Tag: UK

There is a Good Kind of Republican

But it’s with a lower case “R”.

It refers to people who want to eliminate the monarchy, particularly in the UK:

I'm think about blogging on this, and I just wanted to confirm that my sense of you as a "small r" republican (wanting to abolish the monarchy) is accurate.

— Jack Dorsey Is Objectively Pro-Nazi (M.G. Saroff) (@40_Years) November 18, 2019

Indeed I do

— Craig Murray (@CraigMurrayOrg) November 18, 2019

Craig Murray is a republican, not a Republican.

Good Political Strategy

One of the concerns about Brexit is the future of both the UK’s National Health Service (NHS) as well as their price controls on drugs.

Jeremy Corbyn is now explicitly promising that neither the NHS nor drug price controls will even be brought up in trade negotiations with the US.

In fact, he his proposing legislation to explicitly prohibit any such negotiations:

UK opposition leader Jeremy Corbyn said the Labour Party will exclude Britain’s National Health Service and medicines from trade deals with the United States, as he accused Prime Minister Boris Johnson of covering up “secret talks” on the NHS.  


“Our public services are not bargaining chips to be traded in secret deals. I pledge a Labour government will exclude the NHS, medicines and public services from any trade deals – and make that binding in law”, he added.

It’s good policy and good politics.

In the Old Days, It Was Phone Jamming

For 2 days in a row, the Labour Party in the UK has been hit with DDoS attacks, and while no data has thought to have been lost, it HAS interfered with access to their site and their electoral tools:

The Labour party has faced a second cyber-attack, a day after experiencing what it called a “sophisticated and large-scale” attempt to disrupt its digital systems.

It is understood the party was the subject of a second distributed denial of service (DDoS) attack on Tuesday afternoon. Such attacks use “botnets” – networks of compromised computers – to flood a server with requests that overwhelm it.


Labour has not said who it suspects is behind the attacks, but said it was confident its security systems ensured there was no data breach.


Labour has not said which digital platforms were targeted, but it is understood some of them were election and campaigning tools, which would contain details about voters. The party has sent a message to campaigners to say what happened and to explain why the systems were working slowly on Monday.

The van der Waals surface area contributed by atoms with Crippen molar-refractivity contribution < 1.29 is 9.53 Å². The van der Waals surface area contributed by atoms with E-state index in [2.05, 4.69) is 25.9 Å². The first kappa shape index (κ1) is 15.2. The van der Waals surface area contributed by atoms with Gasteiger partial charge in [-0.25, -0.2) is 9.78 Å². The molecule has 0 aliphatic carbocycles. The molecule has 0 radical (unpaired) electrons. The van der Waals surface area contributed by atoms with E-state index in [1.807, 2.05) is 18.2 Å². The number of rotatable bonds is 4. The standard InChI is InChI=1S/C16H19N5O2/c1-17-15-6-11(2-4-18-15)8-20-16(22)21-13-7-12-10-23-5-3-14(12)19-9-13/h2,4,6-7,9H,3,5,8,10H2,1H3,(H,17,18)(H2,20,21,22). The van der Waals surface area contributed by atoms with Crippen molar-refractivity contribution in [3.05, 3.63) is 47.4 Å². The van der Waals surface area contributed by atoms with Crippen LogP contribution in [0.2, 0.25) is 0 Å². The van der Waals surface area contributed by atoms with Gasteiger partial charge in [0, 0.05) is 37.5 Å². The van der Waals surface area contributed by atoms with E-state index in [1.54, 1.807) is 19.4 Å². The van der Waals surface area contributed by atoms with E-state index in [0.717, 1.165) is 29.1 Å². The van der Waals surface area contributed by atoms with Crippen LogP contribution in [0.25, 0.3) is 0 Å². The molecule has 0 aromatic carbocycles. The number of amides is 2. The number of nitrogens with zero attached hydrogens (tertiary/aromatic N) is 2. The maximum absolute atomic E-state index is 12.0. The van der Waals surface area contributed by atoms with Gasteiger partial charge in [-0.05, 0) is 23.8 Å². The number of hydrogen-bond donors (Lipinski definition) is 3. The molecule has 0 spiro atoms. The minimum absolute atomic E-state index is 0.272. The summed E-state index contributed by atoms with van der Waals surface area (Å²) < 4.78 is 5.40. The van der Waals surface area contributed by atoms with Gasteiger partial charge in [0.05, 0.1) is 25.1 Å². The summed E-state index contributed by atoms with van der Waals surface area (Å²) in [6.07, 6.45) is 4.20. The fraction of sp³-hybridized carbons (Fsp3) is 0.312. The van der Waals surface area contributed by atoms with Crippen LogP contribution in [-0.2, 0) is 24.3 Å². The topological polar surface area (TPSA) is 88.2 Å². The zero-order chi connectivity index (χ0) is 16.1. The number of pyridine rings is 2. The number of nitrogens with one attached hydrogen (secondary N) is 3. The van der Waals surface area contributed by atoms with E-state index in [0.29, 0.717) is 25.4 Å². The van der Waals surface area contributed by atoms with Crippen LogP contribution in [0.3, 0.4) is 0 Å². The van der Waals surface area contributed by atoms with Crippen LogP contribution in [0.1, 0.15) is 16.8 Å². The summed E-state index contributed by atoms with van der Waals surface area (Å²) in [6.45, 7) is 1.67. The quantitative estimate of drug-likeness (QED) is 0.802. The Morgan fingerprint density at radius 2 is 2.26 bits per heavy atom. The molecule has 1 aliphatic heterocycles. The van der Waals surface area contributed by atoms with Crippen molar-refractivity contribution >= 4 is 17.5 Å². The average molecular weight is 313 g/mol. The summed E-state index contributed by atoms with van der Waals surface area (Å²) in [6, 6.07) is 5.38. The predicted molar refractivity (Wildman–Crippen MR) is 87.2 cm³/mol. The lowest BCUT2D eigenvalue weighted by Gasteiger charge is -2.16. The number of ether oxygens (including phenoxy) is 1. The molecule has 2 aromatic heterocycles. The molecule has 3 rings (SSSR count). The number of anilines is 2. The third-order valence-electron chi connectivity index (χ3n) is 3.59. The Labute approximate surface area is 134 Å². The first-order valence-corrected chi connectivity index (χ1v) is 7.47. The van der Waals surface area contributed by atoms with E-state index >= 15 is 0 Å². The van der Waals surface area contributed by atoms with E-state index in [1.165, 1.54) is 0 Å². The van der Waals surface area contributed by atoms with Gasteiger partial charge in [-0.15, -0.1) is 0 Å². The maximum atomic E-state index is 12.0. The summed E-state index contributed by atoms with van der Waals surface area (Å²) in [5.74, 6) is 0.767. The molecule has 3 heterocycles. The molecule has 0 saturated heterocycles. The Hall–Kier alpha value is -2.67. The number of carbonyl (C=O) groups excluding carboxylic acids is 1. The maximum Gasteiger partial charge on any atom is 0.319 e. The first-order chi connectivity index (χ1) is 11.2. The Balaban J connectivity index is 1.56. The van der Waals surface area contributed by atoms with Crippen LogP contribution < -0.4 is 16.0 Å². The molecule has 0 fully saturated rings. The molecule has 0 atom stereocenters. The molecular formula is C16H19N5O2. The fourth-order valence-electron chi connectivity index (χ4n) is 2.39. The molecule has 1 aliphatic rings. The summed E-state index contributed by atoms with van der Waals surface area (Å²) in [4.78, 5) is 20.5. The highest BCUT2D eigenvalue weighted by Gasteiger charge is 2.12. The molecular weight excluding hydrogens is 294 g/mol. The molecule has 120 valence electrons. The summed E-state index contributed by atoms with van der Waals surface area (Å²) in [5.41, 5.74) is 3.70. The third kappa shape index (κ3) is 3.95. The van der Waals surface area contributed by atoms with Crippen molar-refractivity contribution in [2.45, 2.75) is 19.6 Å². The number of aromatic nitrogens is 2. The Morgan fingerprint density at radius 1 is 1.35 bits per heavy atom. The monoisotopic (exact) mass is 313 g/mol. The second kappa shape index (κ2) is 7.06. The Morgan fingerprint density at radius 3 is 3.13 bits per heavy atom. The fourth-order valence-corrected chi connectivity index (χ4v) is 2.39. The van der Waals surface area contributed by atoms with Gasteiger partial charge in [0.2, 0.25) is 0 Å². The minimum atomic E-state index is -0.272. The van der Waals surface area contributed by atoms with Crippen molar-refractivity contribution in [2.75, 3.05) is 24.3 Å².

This raises the obvious questions of who did this, and why did they do it now?

There is actually a fairly simple answer:  A deadline is coming up for “Freepost” (in the US, they would be called “Business Reply Mail” leaflets, and currently the system to submit and gain approval for these mailers is offline.

Someone is monkey wrenching Labour voter organizing efforts.

Does anyone know about Labour candidates having big problems with party’s leaflet-creating website? One local campaign chief says: “it hasn’t been working properly & has now completely failed. Candidates can’t get their leaflets off it & approved. It appears to have been hacked.”

— Michael Crick (@MichaelLCrick) November 11, 2019

— Michael Crick (@MichaelLCrick) November 11, 2019

I’m told that some Labour candidates fear that unless the party can resolve the problem very soon, then they could miss the deadline for getting their Freepost leaflets written, designed and approved

— Michael Crick (@MichaelLCrick) November 11, 2019

Bye Bye Boris

Boris Johnson hoped to get his Brexit proposal approved today.

Things did not go as planned :

MPs have inflicted a humiliating defeat on Boris Johnson by passing a backbench amendment withholding their support from his Brexit deal.

Instead of backing Johnson’s agreement in a “meaningful vote”, MPs passed an amendment tabled by a cross-party group of MPs led by Oliver Letwin by 322 votes to 306 – a majority of 16.

The prime minister said he was not “daunted or dismayed” by the defeat, and would press ahead with tabling Brexit legislation next week. MPs are likely to take the opportunity to table a string of amendments, including on trying to force a second referendum.

The move by cross-party MPs was aimed at forcing Johnson to comply with the terms of the Benn act, which obliges him to write to the EU to request a Brexit delay, if he had not won approval for his deal by 11pm.

As to that letter to the EU requesting a delay?  Johnson is doing the absolute minimum as defined by law, resusing to sign the letter asking for an extension, and signing an accompanying letter asking for an extension not to be granted:

Boris Johnson has sent an unsigned letter to European council president Donald Tusk requesting a further Brexit delay beyond 31 October – accompanied by a signed one arguing against it.

The prime minister sent three letters: an unsigned photocopy of the request he was obliged to send under the Benn Act, an explanatory letter from the UK’s ambassador to the EU and a personal letter explaining why Downing Street did not want an extension.

In the signed message, he warned of the “corrosive impact” of a long delay, and that “a further extension would damage the interests of the UK and our EU partners, and the relationship between us”. He said Parliament had “missed the opportunity to inject momentum into the ratification process” yet remained confident Brexit legislation would be passed by 31 October.

The move sparked concerns the prime minister could face fresh court action. One former Tory cabinet minister said: “This is clearly against the spirit of the Benn Act and is not consistent with the assurances that were given by Downing Street to the Scottish courts about applying for an extension. It will also put government law officers in a very uncomfortable position.”